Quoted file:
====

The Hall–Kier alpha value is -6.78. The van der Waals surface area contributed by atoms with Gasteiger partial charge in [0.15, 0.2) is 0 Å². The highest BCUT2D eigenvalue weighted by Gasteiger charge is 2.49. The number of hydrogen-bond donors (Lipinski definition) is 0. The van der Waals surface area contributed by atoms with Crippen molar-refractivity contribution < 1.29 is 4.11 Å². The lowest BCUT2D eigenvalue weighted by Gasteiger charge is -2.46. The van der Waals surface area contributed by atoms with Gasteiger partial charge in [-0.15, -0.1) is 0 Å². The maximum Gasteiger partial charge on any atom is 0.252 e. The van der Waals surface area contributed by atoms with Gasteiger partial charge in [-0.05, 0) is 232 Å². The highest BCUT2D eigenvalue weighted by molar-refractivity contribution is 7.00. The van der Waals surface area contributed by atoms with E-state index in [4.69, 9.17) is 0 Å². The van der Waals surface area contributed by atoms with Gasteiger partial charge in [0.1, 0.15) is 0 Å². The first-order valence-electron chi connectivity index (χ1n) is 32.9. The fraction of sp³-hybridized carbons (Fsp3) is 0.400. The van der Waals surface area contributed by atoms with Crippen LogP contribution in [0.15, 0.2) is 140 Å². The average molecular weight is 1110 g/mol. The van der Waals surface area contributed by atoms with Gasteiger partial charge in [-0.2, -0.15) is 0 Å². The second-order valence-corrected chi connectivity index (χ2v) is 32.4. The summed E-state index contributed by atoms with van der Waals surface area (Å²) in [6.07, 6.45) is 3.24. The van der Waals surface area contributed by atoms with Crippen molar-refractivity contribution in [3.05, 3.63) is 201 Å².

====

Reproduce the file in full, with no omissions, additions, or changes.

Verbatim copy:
The Hall–Kier alpha value is -6.78. The van der Waals surface area contributed by atoms with Gasteiger partial charge in [0.15, 0.2) is 0 Å². The highest BCUT2D eigenvalue weighted by Gasteiger charge is 2.49. The number of hydrogen-bond donors (Lipinski definition) is 0. The van der Waals surface area contributed by atoms with Crippen molar-refractivity contribution < 1.29 is 4.11 Å². The lowest BCUT2D eigenvalue weighted by Gasteiger charge is -2.46. The van der Waals surface area contributed by atoms with Gasteiger partial charge in [-0.15, -0.1) is 0 Å². The maximum Gasteiger partial charge on any atom is 0.252 e. The van der Waals surface area contributed by atoms with Gasteiger partial charge in [-0.05, 0) is 232 Å². The highest BCUT2D eigenvalue weighted by molar-refractivity contribution is 7.00. The van der Waals surface area contributed by atoms with E-state index in [4.69, 9.17) is 0 Å². The van der Waals surface area contributed by atoms with Gasteiger partial charge in [0.1, 0.15) is 0 Å². The first-order valence-electron chi connectivity index (χ1n) is 32.9. The fraction of sp³-hybridized carbons (Fsp3) is 0.400. The van der Waals surface area contributed by atoms with Crippen LogP contribution in [0.15, 0.2) is 140 Å². The average molecular weight is 1110 g/mol. The van der Waals surface area contributed by atoms with Gasteiger partial charge in [-0.2, -0.15) is 0 Å². The second-order valence-corrected chi connectivity index (χ2v) is 32.4. The summed E-state index contributed by atoms with van der Waals surface area (Å²) in [6.07, 6.45) is 3.24. The van der Waals surface area contributed by atoms with Crippen molar-refractivity contribution in [3.05, 3.63) is 201 Å².